“It is the first practical solution to remove CO2 cost effectively”, Chew Hwee Hong, MD and founder of Ecospec, explains, highlighting that indivisible underlying link between efficiency, economics and the environment.

Green passport LNG

The same thinking is apparent in the award-winning GDF Suez Neptune. Jointly owned by Höegh LNG and Mitsui OSK Lines, and operated by Höegh, this is the company’s first Shuttle and Regasification Vessel, equipped its own onboard system to allow the ship to regasify and discharge natural gas under high pressure directly into a designated deep water port.

“The project aims to develop approaches to cut CO2 by 30%, and SOX and NOX by 90%.”

This innovative new-built LNG vessel was built by Samsung Heavy Industries and received its ‘green passport’ from Det Norske Veritas, certifying the range of environmental factors considered in her construction, operation and intended eventual disposal.

One of the most effective of these factors is the use of a tri-fuel diesel electric propulsion system, with a single screw and rudder, which principally uses the natural evaporation of the cargo as fuel.

GDF Suez broke the mould with this approach back in 2006-07 when it took delivery of the first three diesel electric LNG carriers in the world, specifically built on its order.

This eco-economic win-win represented by substantial improvements in propulsion efficiency coupled with significantly lower emissions soon saw other lines following suit.

It is perhaps no surprise that the joint winner of the Green Ship of the Year 2010 along with Neptune – the Remontowa-built, Fjord1-owned Moldefjord -is a gas-diesel-electric ferry.

Shipping’s eco-friendly future

Cost efficiency and commercial benefits make powerful drivers and where the interests of economics and the environment lie in conjunction, the door will always be open to appropriate technologies. The path to uptake is, inevitably, less immediately obvious when the goal is a wholly green one, as the situation regarding ballast water treatment illustrates.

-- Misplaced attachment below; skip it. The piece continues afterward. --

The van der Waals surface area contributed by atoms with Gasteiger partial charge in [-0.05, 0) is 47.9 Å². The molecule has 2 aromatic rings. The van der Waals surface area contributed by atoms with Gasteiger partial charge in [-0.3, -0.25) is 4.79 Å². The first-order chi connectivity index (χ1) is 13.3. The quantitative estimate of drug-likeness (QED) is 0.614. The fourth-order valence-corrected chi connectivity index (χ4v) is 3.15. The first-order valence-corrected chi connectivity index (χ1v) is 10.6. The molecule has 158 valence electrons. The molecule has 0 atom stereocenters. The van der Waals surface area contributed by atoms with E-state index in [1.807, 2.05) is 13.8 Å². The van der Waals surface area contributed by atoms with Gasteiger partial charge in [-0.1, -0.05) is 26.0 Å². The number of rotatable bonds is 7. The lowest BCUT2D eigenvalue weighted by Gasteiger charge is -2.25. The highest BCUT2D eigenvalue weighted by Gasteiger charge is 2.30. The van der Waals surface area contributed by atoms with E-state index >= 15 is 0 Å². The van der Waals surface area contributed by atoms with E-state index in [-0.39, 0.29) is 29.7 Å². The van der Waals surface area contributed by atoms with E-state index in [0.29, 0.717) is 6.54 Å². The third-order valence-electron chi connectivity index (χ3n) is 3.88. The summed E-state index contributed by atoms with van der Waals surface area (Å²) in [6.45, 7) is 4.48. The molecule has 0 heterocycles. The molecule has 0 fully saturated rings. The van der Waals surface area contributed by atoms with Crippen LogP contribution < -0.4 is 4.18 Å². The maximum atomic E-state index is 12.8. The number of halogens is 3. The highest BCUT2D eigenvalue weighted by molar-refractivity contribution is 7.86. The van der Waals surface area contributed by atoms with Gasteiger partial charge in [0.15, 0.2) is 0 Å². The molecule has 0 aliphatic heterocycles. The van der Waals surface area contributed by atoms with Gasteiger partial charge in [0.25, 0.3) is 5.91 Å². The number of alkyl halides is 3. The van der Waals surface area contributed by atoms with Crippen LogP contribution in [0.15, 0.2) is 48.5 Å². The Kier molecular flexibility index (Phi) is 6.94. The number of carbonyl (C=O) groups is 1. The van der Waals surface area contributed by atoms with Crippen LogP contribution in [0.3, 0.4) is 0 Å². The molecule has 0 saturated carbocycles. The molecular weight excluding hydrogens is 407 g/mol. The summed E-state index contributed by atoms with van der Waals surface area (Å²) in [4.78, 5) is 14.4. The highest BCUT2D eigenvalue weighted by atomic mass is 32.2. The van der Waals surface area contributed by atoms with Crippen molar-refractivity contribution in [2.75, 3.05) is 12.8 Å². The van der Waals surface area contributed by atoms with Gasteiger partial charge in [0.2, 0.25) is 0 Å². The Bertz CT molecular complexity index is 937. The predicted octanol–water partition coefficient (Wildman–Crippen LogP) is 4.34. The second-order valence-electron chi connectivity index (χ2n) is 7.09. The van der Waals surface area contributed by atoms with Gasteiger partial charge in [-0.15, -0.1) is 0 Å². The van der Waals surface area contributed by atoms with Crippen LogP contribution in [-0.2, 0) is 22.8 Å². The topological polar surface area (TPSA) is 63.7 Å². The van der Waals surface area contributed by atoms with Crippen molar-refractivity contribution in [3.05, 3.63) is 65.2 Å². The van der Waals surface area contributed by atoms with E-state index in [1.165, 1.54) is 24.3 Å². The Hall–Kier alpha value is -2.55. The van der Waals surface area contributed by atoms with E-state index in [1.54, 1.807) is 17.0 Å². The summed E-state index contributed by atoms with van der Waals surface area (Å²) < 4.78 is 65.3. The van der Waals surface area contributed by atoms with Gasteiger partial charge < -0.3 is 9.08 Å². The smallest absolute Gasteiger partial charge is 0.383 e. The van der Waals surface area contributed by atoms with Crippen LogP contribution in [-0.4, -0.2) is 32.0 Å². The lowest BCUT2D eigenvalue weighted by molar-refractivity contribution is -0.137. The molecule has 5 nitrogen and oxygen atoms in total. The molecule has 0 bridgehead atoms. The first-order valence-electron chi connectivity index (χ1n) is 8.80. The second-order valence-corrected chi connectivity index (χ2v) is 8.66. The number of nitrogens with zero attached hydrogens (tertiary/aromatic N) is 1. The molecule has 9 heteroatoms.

The IMO adopted the International Convention for the Control and Management of Ship’s Ballast Water and Sediments in 2004 in an attempt to control the spread of invasive marine species and protect the ecology of sensitive waters. To become effective, the Convention requires ratification by 30 states, representing 35% of the world’s merchant shipping tonnage; to date only 22 states – 23% of the tonnage – have done so.

“Until the Convention is ratified, ship owners have limited incentive to purchase the systems,” says Frost & Sullivan research manager, Fredrick Royan. “In addition, the global economic downturn has affected the shipbuilding industry, lowering the volume of orders for newly constructed vessels, one of the two key market segments for BWT equipment.”

This kind of uncertainty clearly impedes market development, but in the long run, the regulatory framework will inevitably prove critical in shaping the green future of the sector.

“The Convention requires ratification by 30 states. To date only 22 states have done so.”

But as Espersen notes: “The regulations to be set for safe, secure and environmentally sustainable shipping must be goal-based instead of prescribing technologies and operational standards. Such regulation creates ample room for innovation of new efficient technologies and operating standards.”

When Jaakko Eskola, group vice-president of the Wärtsilä Corporation, was appointed president of the European Marine Equipment Council in March 2008, he warned that “the environmental challenge will top the agenda in all marine-related industries”.

Two years on and it is becoming clearer than ever that the right economic and regulatory conditions have a big part to play in meeting it.